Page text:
Zhang Ruifang

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Zhang Ruifang
Zhang Ruifang 1962.jpg
in 1962
Background information
Chinese name 張瑞芳 (traditional)
Chinese name 张瑞芳 (simplified)
Born (1909-06-15)15 June 1909
Baoding, Hebei, China
Died 28 June 2012(2012-06-28) (aged 103)
Shanghai
Occupation Actress
Years active 1938 – 2012
Awards
Golden Rooster Awards
2007 Lifetime Achievement Award
Hundred Flowers Awards
Best Actress
1963 Li Shuangshuang
Other awards
Golden Phoenix Awards
1993 Honorary Award
2003 Lifetime Achievement Award

Zhang Ruifang (15 June 1909 – 28 June 2012) was a Chinese film and theatre actress.[1] She is considered one of China's greatest actresses.

Life[edit]

Zhang was born on 15 June 1909 in Baoding in Hebei Province. She studied painting in the Western style at Beiping's National Arts School. She completed the course in 1935. After joining the Communist Party in 1937 she joined the Chinese Drama Society and after she completed her course in 1936 she was employed on the stage. During the war with Japan she performed to support the national effort to resist the Japanese invasion.[2] During the war she took the lead in her first film. The director Sun Yu cast her as a double agent in the film Baptism of Fire. By 1943 she was married for the second time to Jin Shan who served as a spy for the communist party.[3]

Her next role was not until after the war in 1946 when her performance in On Songhua River was well received.[4] Zhang modelled her acting persona on her role model Ingrid Bergman.[3]

In 1963, Zhang won Hundred Flowers Award for Best Actress for her household character in comedy Li Shuangshuang.[4] She is considered to be of the "four great drama actresses" in China (四大名旦), along with Bai Yang, Shu Xiuwen and Qin Yi.[5] Zhangs portrayal and the film were praised by the premier Zhou Enlai. Zhang played a character who took an equal role to the men in the story.[6]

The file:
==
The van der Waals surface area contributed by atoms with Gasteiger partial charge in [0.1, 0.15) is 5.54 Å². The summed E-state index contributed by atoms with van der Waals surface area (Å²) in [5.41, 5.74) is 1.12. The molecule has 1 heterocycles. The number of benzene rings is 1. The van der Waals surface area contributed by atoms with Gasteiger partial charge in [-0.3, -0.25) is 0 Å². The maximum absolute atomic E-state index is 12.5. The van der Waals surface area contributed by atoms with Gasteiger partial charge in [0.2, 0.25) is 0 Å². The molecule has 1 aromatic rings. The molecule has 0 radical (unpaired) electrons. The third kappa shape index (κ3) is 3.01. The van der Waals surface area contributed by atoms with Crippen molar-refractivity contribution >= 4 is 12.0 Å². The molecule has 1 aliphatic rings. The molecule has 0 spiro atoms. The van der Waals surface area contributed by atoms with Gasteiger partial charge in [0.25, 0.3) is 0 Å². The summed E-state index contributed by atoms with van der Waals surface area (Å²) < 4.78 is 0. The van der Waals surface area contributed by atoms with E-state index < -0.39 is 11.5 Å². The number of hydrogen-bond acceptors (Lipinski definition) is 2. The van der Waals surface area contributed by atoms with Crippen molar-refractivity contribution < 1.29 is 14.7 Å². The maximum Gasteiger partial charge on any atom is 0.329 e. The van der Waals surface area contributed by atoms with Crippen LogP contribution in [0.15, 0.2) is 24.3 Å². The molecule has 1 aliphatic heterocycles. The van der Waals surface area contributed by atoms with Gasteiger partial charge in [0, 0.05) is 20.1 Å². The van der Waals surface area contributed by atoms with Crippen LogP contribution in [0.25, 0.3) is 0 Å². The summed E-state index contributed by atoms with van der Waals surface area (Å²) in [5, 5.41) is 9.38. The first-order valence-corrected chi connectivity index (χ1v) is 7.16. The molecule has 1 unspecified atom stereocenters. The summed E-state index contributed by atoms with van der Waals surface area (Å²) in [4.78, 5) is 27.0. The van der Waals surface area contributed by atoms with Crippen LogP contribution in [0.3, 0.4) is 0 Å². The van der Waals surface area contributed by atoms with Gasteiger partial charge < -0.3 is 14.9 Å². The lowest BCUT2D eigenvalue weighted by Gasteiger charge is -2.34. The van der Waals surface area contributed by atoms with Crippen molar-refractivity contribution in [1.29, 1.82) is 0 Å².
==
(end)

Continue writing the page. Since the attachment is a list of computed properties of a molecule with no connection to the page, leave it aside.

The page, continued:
She completed ten more films before she retired from acting in 1982. After she retired she took an interest in politics. She served on the National Committees of the Chinese People's Political Consultative Conference three times. She was also on national committees for women and another for art and literature.[6]

During the Cultural Revolution Zhang was imprisoned for a year but she suffered less than some of her contemporaries as some spent six years in captivity.[3]

Zhang rejected capitalism when she started a retirement home in 2000 in Changning in Shanghai. She explained that her purpose was to create a community for 40 people and not to make a profit.[6]

In 2007 she was again honoured at the Golden Rooster Awards when she was given a lifetime achievement award by the China Film Associaction. Zhang died in Shanghai in 2012.[6]

Filmography[edit]

Year English Title Chinese Title Role Notes
1940 Baptism of Fire[6] 火的洗礼 Fang Yin
1947 On the Songhua River[6] 松花江上 Niuer
1952 Civil war 南征北战 Zhao Yumin
1956 Mother 母亲 Mother
1957 The Song of Phoenix 凤凰之歌 Jin Feng
1958 By The River 三八河边 Chen Shuzhen
1959 Nie Er 聂耳 Zheng Leidian
Always Colorful Spring 万紫千红总是春 Wang Caifeng
1962 Li Shuangshuang 李双双 Li Shuangshuang

Hundred Flowers Award for Best Actress

1964 Li Shanzi 李善子 Li Shanzi Banned during the Cultural Revolution
1979 Streaming 大河奔流 Li Mai
Roar! The Yellow River 怒吼吧!黄河 A Dan
1982 Fountain Jingling 泉水叮咚 Grandma Tao

References[edit]

  1. ^ "Famous actress Zhang Ruifang dies". Globaltimes.cn. Retrieved 2012-06-29. 
  2. ^ Zhang Ruifang, China.org.cn, Retrieved 14 June 2016
  3. ^ a b c The Last Reservoir of Glamour From China’s ‘Four Great Actresses’, 30 November 2015, Jane Perlez, NYTimes, Retrieved 14 June 2016
  4. ^ a b 中国第一代才艺双馨女星 Jiamusi Daily May 20, 2011
  5. ^ 影剧四大名旦 名人传记 March 08, 2011
  6. ^ a b c d e f Veteran Actress and Iconaclast of Stage and Screen, 14 April 2010, WomenofChina, Retrieved 14 June 2016

External links[edit]